Get access

Infectious risk factors and clinical indicators for tracheal mucus in British National Hunt racehorses



Reasons for performing study

Many studies of respiratory disease in racehorses have focused on a combination of increased tracheal mucus and airway neutrophilia. Examination of each component separately should provide further insight into this condition.


To identify infectious risk factors for endoscopically visible tracheal mucus in National Hunt racehorses.

Study design

A 2 year prospective longitudinal study.


Monthly quantitative bacteriological examinations of tracheal wash samples and viral serological examinations were conducted. Risk factors for ‘small amounts of mucus’ (mucus score = 1/3) and ‘increased mucus’ (score ≥2/3) were identified.


There were increased odds of small amounts of mucus when both Streptococcus zooepidemicus and nonhaemolytic streptococci (NHS) were isolated (odds ratio [OR] 2.6; 95% confidence interval [CI] 1.5–4.6; P<0.001) but not when either species was isolated in the absence of the other. Increased odds of increased mucus were associated with the isolation of either S. zooepidemicus (OR 5.6; 95% CI 1.2–25.9; P = 0.03) or NHS (OR 3.7; 95% CI 1.2–11.6; P = 0.02), with an increased effect when both were isolated together (OR 12.5; 95% CI 3.7–41.6; P<0.001). Approximately 6-fold increased odds of small amounts of mucus were associated with the first 3 months in training (OR 6.3; 95% CI 2.0–19.4; P<0.001) and 3-fold increased odds of increased mucus associated with the first 6 months in training (OR 2.9; 95% CI 1.3–6.4; P = 0.01). Coughing at exercise and increased serous nasal discharge were specific but insensitive indicators of increased mucus.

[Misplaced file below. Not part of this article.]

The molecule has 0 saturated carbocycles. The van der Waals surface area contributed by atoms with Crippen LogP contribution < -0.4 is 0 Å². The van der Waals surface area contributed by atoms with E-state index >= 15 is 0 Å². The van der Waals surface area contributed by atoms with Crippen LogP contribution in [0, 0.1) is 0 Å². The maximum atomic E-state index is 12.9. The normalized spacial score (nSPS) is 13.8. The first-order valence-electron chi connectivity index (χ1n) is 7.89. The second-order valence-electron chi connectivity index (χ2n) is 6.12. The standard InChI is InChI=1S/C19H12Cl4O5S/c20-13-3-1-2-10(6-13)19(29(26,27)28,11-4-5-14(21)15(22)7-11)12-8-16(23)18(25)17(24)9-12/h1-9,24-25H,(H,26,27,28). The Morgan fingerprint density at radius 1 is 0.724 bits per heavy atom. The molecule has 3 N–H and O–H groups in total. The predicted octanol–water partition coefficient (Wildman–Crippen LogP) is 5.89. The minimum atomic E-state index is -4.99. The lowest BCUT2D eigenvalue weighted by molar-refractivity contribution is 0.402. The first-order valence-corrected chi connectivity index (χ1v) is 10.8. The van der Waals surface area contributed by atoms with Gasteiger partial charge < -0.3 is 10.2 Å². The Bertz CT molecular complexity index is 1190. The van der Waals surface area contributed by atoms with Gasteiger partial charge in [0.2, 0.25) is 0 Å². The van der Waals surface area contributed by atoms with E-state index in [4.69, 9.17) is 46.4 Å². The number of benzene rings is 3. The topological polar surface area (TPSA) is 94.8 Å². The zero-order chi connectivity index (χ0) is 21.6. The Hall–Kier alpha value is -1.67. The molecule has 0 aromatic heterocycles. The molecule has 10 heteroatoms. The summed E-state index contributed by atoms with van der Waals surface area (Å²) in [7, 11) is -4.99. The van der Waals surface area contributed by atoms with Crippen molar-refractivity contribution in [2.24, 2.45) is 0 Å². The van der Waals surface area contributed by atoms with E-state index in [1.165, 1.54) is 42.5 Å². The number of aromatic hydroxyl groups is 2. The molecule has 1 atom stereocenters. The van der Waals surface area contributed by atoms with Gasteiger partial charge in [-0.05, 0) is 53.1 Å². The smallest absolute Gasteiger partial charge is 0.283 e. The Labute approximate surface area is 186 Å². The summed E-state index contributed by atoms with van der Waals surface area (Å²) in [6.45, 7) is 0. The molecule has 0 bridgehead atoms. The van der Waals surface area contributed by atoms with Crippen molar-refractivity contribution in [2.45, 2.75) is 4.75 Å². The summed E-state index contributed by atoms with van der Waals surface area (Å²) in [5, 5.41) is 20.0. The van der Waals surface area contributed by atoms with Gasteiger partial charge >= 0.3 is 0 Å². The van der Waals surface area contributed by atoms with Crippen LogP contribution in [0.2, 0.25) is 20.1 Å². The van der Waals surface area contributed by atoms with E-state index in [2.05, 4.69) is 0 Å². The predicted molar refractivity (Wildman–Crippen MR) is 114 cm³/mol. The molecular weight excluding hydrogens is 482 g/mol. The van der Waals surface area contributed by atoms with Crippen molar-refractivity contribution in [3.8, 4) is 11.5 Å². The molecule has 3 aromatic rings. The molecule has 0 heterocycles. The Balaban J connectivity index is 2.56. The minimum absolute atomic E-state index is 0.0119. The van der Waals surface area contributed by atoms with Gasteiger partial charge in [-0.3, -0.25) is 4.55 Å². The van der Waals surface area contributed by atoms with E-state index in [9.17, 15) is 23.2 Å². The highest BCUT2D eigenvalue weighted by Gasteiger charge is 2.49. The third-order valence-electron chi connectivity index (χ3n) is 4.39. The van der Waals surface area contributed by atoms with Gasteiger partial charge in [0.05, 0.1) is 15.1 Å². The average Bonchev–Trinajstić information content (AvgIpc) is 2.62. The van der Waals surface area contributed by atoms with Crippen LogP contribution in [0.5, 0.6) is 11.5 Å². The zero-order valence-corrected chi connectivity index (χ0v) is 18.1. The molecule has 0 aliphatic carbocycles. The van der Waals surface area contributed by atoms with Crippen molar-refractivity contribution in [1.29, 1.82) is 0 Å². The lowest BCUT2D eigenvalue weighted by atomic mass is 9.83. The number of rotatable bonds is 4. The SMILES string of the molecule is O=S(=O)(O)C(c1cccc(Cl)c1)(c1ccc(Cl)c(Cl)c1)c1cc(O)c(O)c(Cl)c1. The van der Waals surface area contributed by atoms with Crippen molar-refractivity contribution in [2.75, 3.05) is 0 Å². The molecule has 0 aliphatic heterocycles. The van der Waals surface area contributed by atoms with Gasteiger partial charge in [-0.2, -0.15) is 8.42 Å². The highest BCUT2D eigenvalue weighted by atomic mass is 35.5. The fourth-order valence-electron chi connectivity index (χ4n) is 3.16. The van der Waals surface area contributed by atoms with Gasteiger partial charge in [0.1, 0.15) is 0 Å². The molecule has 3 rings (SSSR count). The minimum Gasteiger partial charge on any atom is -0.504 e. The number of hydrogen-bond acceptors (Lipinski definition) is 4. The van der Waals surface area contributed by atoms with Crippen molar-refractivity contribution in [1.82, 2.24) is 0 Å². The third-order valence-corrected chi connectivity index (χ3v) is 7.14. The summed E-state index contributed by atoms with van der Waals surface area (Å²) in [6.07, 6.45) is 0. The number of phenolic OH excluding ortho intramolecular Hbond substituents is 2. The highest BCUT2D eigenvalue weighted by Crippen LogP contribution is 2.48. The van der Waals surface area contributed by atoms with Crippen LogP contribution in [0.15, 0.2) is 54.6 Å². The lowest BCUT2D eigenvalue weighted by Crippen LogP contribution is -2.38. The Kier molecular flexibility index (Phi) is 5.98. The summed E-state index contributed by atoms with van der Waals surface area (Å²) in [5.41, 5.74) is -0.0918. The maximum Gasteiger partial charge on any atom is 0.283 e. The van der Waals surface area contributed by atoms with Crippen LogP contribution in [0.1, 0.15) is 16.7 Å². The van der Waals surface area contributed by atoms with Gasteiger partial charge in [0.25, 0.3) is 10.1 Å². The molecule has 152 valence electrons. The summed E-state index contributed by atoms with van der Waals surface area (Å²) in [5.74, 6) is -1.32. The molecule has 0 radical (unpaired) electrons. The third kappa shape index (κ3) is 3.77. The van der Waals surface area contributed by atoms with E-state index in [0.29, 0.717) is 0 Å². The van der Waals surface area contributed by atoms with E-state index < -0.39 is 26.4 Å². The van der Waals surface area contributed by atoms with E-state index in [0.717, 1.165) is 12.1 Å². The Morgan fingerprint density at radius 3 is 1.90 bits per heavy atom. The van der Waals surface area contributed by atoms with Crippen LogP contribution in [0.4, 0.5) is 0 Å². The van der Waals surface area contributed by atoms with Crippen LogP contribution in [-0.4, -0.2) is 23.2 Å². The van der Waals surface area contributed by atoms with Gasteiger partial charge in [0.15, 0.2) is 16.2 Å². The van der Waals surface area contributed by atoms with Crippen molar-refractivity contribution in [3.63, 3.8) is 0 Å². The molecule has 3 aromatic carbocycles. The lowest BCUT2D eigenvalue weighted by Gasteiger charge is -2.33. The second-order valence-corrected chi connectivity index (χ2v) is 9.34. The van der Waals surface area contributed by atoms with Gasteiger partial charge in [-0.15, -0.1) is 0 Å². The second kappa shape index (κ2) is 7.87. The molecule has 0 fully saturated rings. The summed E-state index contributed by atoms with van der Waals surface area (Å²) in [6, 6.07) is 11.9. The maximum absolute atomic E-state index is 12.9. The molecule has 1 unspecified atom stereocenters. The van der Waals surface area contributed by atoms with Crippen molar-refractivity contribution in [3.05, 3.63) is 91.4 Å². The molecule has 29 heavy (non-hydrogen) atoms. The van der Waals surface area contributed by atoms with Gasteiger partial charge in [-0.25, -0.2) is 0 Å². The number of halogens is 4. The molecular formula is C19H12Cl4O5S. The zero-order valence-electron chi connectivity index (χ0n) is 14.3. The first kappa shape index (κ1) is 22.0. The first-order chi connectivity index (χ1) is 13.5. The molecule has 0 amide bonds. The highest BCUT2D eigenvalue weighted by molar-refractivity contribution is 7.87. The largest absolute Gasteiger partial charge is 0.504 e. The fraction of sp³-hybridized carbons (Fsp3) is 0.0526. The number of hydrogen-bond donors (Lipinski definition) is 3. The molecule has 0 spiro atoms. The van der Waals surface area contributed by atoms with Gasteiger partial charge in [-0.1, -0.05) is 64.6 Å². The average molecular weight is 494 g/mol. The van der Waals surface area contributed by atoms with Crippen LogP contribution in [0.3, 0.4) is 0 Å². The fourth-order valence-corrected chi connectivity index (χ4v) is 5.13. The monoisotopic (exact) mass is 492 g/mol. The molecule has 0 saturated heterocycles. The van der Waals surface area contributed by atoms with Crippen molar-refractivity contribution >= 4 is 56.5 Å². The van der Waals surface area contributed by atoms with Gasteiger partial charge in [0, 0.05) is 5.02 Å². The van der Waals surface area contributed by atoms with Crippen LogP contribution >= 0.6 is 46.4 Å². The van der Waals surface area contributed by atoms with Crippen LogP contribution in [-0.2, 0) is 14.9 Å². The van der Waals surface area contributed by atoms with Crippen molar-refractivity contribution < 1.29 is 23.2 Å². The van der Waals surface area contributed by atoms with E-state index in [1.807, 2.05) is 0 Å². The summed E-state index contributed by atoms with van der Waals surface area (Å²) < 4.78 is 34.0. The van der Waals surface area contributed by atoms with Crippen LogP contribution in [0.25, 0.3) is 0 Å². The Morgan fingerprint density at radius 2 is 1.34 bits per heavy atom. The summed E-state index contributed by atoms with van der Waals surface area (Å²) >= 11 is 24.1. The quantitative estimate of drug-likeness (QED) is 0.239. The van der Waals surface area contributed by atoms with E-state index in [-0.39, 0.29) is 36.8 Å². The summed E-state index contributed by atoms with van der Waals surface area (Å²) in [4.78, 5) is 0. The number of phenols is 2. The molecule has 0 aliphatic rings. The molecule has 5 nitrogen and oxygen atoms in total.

Associations with S. zooepidemicus corroborate previous research, but an independent effect of NHS has not previously been reported. The possibility that there are individual pathogenic species within this group should be considered. Further work is required to identify S. zooepidemicus subtypes and NHS species associated with disease. Closer monitoring of the respiratory health of horses entering training for the first time is likely to be valuable.